Stimson in the News

Alan Romberg comments at a conference are summarized by Peace Fare

in Program

The government shutdown last week led President Obama to cancel his long-planned Asia trip, prompting media speculation about the negative implications for his “rebalancing” to Asia and a potential boost to China’s influence in the Asia-Pacific region.  Against this backdrop, Taiwanese, Chinese and American experts met at the Carnegie Endowment for International Peace (CEIP) last Thursday and Friday for a conference entitled “Cross-Strait Developments in 2013: New Trends and Prospects.”  The event included four panel discussions and a keynote speech by Kin Moy, deputy assistant secretary of state in the Bureau of East Asian and Pacific Affairs.  Each panel featured four presenters and a commentator, tasked with synthesizing the panelists’ observations and offering concluding remarks.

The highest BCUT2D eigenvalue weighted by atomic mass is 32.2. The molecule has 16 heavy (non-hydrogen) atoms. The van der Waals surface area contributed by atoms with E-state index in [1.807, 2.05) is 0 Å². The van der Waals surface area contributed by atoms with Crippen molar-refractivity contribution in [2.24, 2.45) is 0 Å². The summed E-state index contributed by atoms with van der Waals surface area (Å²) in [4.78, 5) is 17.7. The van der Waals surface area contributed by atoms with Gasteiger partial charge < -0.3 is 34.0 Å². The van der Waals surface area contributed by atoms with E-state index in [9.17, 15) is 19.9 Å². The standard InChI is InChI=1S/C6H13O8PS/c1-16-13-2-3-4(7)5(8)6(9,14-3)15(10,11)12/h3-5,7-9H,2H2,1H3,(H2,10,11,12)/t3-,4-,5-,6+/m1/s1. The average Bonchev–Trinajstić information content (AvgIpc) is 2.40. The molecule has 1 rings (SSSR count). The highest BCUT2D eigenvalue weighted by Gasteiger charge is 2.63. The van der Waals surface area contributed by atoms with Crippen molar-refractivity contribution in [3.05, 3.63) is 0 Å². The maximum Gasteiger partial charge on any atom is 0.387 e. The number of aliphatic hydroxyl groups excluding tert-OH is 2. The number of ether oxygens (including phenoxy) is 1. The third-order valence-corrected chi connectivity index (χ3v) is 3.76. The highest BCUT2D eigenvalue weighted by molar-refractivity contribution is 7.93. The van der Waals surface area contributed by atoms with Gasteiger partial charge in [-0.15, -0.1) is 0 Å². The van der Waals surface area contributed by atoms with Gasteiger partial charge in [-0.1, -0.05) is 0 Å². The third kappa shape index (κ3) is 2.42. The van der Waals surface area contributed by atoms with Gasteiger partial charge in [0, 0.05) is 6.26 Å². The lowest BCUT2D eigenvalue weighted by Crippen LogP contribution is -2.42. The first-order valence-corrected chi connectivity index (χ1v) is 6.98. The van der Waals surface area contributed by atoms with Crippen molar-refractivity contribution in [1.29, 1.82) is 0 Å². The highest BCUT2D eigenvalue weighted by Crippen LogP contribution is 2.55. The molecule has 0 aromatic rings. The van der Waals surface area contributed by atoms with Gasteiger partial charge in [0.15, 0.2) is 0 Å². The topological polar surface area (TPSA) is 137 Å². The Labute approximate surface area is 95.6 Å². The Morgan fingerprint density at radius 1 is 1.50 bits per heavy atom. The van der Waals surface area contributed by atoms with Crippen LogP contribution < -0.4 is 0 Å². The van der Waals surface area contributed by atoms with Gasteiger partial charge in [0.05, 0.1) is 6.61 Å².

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Stimson Center fellow Alan Romberg acknowledged that Taiwan’s tumultuous domestic politics will continue, but both he and Tsinghua University professorShulong Chu predicted a continuation of Beijing’s tough, patient (“economic first, political later, easy first, difficult later”) approach to Taiwan.  Like Peng Li,both forecast stable cross-strait relations focused on steadily developing Track II dialogue in preparation for future Track I talks.  Romberg noted an outside chance for a peace accord before 2016 if Beijing explicitly decouples such an agreement from the issue of Taiwan’s political status. 

To read the full summary of the event, click here.

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